Anatomy of a Toy Slump
William is a member of The Motley Fool Blog Network -- entries represent the personal opinion of the blogger and are not formally edited.
In a previous article I discussed the Perils of Nostalgic Investing in which affinity for a product such as Hasbro’s (NASDAQ: HAS) Transformers or Mattel’s (NASDAQ: MAT) Matchbox cars can lead to faulty assumptions that the company that makes these products must be a good investment. I noted that it is important to do one’s research before taking the plunge.
I also noted that there were some opportunities for Hasbro with the then up and coming Battleship movie based on the popular game Battleship and the future release of G.I. Joe: Retaliation, which is based on the G.I. Joe toy line. When researching for this story, I decided that Hasbro and Mattel are suffering a slump brought on basically by being in between popular movies and the stronger dollar.
The Inter-Movie Slump
The first movie opportunity, Battleship, was not a blockbuster hit compared to The Avengers and The Dark Knight Rises. Hasbro’s consolidated net revenue declined 8% for the six months ending July 1, 2012. Hasbro did note an up-tick in the Battleship portion of its revenue during that time frame so the movie did some good in promoting sales of the game but probably not as well as anticipated.
The second opportunity I saw for Hasbro is the anticipated release of G.I. Joe: Retaliation. I thought this would generate interest in their G.I. Joe product line and thus boost consolidated revenues. However, at the last minute Paramount pictures decided to delay the release of the movie from June 2012 until March 2013 in order to convert the movie to 3D. This will extend a delay in the spike of interest in G.I. Joe products to well past the holiday season. The release of the latest Joe movie before the holidays would have created interest in the product in the summer season in addition to boosting the all important holiday sales.
Transformers sales have also declined as we move further away from Transformers: Dark of the Moon (2011) and wait for a new sequel to be made. Animated series such as Transformers Prime and Transformers: Animated do generate interim interest in the products, but don’t do justice to going to a movie theater and seeing live action robots in 3D.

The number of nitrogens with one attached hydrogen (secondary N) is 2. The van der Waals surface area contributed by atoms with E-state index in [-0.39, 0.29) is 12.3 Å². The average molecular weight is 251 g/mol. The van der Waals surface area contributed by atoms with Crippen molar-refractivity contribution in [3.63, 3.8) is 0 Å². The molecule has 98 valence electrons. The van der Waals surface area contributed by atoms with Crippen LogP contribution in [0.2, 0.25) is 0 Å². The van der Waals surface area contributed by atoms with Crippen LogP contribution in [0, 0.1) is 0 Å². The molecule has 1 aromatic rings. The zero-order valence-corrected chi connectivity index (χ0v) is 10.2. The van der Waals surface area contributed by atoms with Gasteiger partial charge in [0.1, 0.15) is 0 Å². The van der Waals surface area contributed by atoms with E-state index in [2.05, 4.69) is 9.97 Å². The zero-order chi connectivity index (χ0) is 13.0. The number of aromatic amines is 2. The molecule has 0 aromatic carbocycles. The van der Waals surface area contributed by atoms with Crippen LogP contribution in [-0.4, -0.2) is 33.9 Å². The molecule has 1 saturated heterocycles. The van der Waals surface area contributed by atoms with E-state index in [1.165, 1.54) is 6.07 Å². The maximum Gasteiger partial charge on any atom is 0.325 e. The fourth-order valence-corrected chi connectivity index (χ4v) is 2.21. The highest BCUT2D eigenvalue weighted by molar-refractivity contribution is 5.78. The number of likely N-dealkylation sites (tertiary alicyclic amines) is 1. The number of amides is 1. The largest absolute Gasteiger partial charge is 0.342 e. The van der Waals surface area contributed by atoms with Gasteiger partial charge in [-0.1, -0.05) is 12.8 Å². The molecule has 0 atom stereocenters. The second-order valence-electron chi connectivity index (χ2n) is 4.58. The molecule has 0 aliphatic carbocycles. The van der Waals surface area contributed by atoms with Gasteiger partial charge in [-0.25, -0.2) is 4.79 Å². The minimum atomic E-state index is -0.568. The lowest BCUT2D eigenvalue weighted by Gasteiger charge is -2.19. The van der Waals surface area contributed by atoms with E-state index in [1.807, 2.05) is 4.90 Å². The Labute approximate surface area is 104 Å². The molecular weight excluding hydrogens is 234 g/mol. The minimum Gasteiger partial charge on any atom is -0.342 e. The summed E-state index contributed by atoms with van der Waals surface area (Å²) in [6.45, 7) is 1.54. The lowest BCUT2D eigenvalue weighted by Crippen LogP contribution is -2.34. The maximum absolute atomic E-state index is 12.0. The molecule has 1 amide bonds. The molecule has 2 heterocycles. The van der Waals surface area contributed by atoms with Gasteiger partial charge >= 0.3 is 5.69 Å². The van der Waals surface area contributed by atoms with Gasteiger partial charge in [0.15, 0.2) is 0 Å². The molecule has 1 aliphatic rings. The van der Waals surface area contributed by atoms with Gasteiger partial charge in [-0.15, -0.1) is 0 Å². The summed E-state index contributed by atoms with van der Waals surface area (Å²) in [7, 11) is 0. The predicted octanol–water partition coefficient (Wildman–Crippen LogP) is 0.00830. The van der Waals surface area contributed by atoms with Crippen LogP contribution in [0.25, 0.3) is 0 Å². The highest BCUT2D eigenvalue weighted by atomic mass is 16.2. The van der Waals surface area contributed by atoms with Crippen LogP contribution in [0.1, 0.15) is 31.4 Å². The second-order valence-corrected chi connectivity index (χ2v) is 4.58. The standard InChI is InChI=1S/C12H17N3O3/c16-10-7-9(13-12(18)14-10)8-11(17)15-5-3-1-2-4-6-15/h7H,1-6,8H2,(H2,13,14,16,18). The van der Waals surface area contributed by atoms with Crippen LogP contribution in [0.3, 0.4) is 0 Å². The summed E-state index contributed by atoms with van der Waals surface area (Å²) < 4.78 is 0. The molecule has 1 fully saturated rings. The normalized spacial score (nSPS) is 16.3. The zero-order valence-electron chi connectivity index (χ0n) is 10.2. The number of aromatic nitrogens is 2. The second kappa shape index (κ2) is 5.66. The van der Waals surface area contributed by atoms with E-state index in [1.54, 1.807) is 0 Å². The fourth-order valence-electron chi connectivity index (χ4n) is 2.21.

Mattel also saw a 1% decline in its consolidated revenue for the first half of 2012, mostly due to a decline in sales of Cars 2 revenue. As we move further from the Cars 2 release date the products associated with this movie are going to experience a natural decline. Mattel will need more movie licenses to boost its revenue.
The “Other” Products
Hasbro sales have declined due to a drag effect created by its other lesser known brands. In Hasbro’s game division, increases in sales brought about by Magic: The Gathering, Battleship, and Duel Masters have been dragged down by lower sales in its “other” games. Growth in the well known brand name My Little Pony has been offset by lower sales of Furreal Friends and Littlest Pet Shop.
As noted above, the Cars 2 products, which in my opinion are the “other product” for Mattel, offset gains in revenue made by Barbie, Hot Wheels, and American Girl. So, once the Cars 2 product goes out of fashion maybe the core brands could bolster Mattel’s growth in the holiday season.
The Impact of a Stronger Dollar
The dollar has gained strength in recent months, probably due to a lack of interest in the euro. As a result, both Hasbro’s and Mattel’s decline in revenue and profitability have been hastened. Hasbro has experienced a 3% sales increase in its international segment. Hasbro’s international sales of $650 million would have been $42 million higher if it wasn’t for adverse foreign currency translations. Mattel’s revenue was down 1% for six months ending June 30, 2012 due to “unfavorable currency exchange rates of 3%.”
Even though Battleship was not a big hit in the movie theaters it will probably boost sales for Hasbro in a small way for a while. Paramount’s decision to move G.I. Joe: Retaliation to March 29, 2013 will probably create a double whammy of not having exposure for the G.I. Joe lineup both in the normal and all important holiday season for 2012 and of less popularity for its toy line in 2013 due to a disheartened audience having to wait. Gains in Mattel’s core brands could bolster top and bottom line growth as products based on Cars 2 decline due to the fading memory of the movie. If the dollar continues to strengthen due to the euro crisis and other reasons, the political risk of these two companies will remain high. As much as I like Transformers and Matchbox cars, I am going to continue to play wait and see for Hasbro and Mattel.
stockdissector has no positions in the stocks mentioned above. The Motley Fool owns shares of Hasbro and Mattel. Motley Fool newsletter services recommend Hasbro and Mattel. Try any of our Foolish newsletter services free for 30 days. We Fools may not all hold the same opinions, but we all believe that considering a diverse range of insights makes us better investors. The Motley Fool has a disclosure policy.If you have questions about this post or the Fool’s blog network, click here for information.